The collectivist agrarian system 1962-1980 (part 1)

A gradual return to property

The “Great Leap Forward” has shown its limits and has not been able to ensure agricultural development, which in the end has resulted in the general impoverishment of farmers and insufficient harvests to provide the population with basic food.

The leaders then change their strategy and allow families to own land for gardening, animals (poultry and pigs) and a house; they can also supplement their income with handicrafts and small-scale trade. On the other hand, free collective canteens are disappearing.

The land and tools go back to the production teams (about ten families) and the brigades become the basic organisation (see episode 5)

A new small-scale organisation

A reorganisation of the structures is taking shape: a Popular Commune is therefore organized into production brigades (i.e. 2 to 3 brigades per village), the latter comprising work teams of 40 to 70 people. The animals and gardens are owned by the families.

A point-based system (different from that of the “Great Leap Forward”) is introduced: it corresponds to the individual work provided and is marked daily by an accountant.

Thus an adult can get 10 points for each day of work in the rice fields, the under-16s 6 points; the care of cattle generally devolved to children earns 1 point for the under-3s, 2 points for the others…

Improving rice fields with manure yokes (40 kg) earns 8 points if the rice field is far away and only 4 points for the closer areas.

Usually, any agricultural or forestry activity gives the possibility to obtain points; the arbitrations are made by the team leaders.

The impact of topography on crops

In each work team, a group is in charge of the rice fields from sowing to harvesting, and the harvest is then stored in the village granary (usually small wooden “houses” on stilts outside the village to avoid their destruction in case of fire).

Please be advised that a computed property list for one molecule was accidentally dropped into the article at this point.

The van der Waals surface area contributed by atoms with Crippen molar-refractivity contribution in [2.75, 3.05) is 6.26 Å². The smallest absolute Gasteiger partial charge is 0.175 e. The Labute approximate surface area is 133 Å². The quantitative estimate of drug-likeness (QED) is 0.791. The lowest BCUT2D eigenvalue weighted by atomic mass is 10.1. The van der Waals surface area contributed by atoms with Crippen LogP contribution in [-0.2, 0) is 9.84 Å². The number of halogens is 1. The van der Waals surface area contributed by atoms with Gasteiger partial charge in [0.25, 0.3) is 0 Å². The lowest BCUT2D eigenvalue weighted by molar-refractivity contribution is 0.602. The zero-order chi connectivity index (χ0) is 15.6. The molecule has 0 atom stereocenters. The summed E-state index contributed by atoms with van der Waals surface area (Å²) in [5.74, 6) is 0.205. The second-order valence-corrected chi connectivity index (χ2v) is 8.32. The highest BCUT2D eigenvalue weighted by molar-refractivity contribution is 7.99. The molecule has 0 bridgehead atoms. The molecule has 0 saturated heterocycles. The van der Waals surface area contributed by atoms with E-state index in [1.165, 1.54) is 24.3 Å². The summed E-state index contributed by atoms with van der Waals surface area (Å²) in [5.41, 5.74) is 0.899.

Soil fertilisation is very disparate, especially at the beginning of the period when it is necessary to reconstitute the buffalo and zebu herd, giving uneven production ranging from single to double depending on the plots. In some cases, in order to make things as simple as possible, manuring is carried out primarily in the rice fields closest to the villages, and the control of the distribution of manure is not effective.

If, on the summits, the mixed forests (deciduous and coniferous) have not really changed the landscape, on the contrary around the villages, the vegetable gardens are expanding with the allocation for each family of plots of land of 0.3 to 0.5 mu to feed themselves and their animals (maize) and produce cotton for textiles.

In the next episode, we will continue with this period to talk about animal breeding and working conditions…

Our articles on glutinous rice are based on local Chinese and international data, and are based on a study carried out in 2009 by two agricultural engineering school students who spent several months in the Danian area, as well as our personal observations in the Guizhou and Guangxi regions.

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